Story: Caving

Page 2. Caving tourism

All images & media in this story

Early caving

Māori used caves sometimes for shelter, but mainly as burial grounds. For this reason many were sacred sites.

The earliest European explorer of limestone caves was probably Arthur S. Thomson. In 1849 and 1852 he collected moa bones from caves near Waitomo in the King Country. On 28 December 1887, Tāne Tinorau and Fred Mace floated down a stream into the Waitomo glow-worm cave on a raft of flax flower stalks, using burning brands to light their way.



Waitomo soon developed a tourist industry around the caves, with local Māori such as Tāne Tinorau acting as guides. It has been the centre of commercial caving since around 1900.

The government purchased the land in 1904 and in 1905 the Tourist Department took over the management of the caves. In the 1920s female cavers embarked on tours bedecked in smocks, bloomers and boots, and carrying lanterns. Small boats floated visitors into the Waitomo glow-worm cave, and walking tours took people into dry areas of caves. In 1981 the Waitomo Museum of Caves opened.

Black-water rafting – wearing a wetsuit and floating through a cave on a rubber tube – began at Ruakuri cave in Waitomo in 1987, offering tourists more than just a sedate walk through part of a cave. Tourism Holdings bought the rafting company in 2004. Ruakuri, which had been closed for 16 years for walk-through tours, was promoted as a spiritual experience, focusing on its Māori history. As the original entrance was considered tapu (sacred), a new entrance was built for guided walkers to enter the cave. In 2004 the Waitomo caves attracted around 400,000 visitors, including around 30,000 rafters.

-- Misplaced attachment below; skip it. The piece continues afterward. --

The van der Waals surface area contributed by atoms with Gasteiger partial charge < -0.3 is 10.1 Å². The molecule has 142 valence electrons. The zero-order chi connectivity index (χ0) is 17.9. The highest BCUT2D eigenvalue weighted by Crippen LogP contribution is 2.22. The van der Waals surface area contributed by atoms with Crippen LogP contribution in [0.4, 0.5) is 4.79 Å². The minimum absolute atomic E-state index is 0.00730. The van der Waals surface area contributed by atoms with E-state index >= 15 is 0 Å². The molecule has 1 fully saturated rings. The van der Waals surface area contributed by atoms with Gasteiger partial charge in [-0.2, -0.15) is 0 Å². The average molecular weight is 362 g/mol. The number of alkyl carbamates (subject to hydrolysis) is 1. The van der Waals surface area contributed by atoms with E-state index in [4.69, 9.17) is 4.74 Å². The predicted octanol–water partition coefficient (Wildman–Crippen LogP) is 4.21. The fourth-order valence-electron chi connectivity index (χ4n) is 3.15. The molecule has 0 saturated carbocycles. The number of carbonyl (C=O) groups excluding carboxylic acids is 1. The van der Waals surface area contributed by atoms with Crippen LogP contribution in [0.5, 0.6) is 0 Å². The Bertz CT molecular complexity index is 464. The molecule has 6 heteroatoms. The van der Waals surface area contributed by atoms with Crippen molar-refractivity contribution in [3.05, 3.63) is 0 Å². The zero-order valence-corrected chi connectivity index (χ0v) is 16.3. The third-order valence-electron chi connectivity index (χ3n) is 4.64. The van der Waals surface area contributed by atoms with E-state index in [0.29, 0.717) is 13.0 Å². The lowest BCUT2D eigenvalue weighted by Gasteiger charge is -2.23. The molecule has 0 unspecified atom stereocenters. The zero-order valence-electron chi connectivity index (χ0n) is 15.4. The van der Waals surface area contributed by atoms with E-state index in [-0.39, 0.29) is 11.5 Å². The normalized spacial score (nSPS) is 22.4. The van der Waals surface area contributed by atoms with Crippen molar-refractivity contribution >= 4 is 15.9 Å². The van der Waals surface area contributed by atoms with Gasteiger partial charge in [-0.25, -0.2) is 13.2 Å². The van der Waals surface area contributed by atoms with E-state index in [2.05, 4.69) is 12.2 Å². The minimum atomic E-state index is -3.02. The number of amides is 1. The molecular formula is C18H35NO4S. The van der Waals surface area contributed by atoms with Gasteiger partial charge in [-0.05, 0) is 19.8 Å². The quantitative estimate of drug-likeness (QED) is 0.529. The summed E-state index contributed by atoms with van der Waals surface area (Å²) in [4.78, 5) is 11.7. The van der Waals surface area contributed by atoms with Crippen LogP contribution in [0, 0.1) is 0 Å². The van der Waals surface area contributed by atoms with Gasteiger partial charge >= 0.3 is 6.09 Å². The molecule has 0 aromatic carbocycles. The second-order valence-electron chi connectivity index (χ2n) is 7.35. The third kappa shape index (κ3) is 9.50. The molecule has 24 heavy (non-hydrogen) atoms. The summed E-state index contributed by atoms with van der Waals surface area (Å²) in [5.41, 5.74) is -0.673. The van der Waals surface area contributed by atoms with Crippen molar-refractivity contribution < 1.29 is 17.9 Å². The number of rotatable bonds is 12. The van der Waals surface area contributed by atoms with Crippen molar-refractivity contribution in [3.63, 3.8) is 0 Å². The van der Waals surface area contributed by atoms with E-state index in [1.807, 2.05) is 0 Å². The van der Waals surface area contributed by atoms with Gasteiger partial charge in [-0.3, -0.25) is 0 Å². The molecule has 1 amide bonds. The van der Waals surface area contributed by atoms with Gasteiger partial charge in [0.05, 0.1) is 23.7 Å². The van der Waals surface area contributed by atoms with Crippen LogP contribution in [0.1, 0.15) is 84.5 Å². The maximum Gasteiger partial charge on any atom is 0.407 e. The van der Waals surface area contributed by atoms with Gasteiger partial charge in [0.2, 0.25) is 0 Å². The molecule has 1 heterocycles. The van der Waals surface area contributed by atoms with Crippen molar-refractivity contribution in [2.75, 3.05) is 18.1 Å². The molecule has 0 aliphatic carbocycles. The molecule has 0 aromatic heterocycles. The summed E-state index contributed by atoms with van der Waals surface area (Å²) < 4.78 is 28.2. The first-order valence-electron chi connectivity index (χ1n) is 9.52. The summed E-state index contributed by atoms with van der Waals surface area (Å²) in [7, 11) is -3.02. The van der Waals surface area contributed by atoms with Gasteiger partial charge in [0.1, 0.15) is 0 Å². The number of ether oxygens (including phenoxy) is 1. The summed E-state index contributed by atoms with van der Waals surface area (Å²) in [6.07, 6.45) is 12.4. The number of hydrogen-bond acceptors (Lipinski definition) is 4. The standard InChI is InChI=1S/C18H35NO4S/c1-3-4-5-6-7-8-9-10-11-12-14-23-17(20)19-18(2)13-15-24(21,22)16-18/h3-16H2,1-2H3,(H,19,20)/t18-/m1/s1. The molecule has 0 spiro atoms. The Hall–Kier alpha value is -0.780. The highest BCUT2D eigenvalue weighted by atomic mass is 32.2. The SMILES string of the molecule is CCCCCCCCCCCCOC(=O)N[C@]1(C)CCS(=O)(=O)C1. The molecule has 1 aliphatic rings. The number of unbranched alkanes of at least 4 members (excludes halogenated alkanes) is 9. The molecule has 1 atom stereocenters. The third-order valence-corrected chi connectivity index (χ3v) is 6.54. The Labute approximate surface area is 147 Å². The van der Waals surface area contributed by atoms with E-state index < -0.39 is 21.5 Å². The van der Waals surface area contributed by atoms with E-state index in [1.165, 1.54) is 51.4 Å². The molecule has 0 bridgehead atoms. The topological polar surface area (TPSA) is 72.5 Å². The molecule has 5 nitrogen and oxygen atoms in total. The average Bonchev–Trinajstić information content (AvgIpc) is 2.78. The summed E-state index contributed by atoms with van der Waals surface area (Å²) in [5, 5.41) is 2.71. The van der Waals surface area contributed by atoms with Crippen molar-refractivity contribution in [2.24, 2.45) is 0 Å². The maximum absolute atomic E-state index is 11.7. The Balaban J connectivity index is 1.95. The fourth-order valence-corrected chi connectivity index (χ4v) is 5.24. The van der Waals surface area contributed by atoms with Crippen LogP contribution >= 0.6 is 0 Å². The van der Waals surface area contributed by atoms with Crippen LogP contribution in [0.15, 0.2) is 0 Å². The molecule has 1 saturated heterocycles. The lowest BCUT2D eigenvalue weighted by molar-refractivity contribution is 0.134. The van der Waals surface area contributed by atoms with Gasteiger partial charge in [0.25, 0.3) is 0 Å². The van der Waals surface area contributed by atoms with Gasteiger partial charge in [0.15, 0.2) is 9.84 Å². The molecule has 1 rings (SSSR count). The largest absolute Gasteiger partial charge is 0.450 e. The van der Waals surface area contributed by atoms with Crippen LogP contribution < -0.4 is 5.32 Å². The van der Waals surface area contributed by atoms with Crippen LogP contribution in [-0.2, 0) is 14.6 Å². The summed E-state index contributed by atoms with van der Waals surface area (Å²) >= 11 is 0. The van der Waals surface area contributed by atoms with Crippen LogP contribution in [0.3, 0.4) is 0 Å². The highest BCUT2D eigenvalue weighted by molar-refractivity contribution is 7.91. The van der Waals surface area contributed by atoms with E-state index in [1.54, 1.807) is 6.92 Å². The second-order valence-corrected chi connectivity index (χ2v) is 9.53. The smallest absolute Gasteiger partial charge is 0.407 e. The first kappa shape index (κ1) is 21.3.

Te Anau and Nelson

In 1948 Europeans discovered the Te Ana-au caves, on the western shoreline of Lake Te Anau in Fiordland. The site has been developed into a tourist venture, with guided launch trips operating from Te Anau.

On top of Tākaka hill in Nelson, Ngārua Cave is open for guided tours.

Some purist cavers view the development of caves for tourism as exploitative. Most cavers have a strong sense of responsibility, carrying out all waste and not taking any souvenirs.

How to cite this page:

Carl Walrond, 'Caving - Caving tourism', Te Ara - the Encyclopedia of New Zealand, (accessed 30 September 2022)

Story by Carl Walrond, published 24 Sep 2007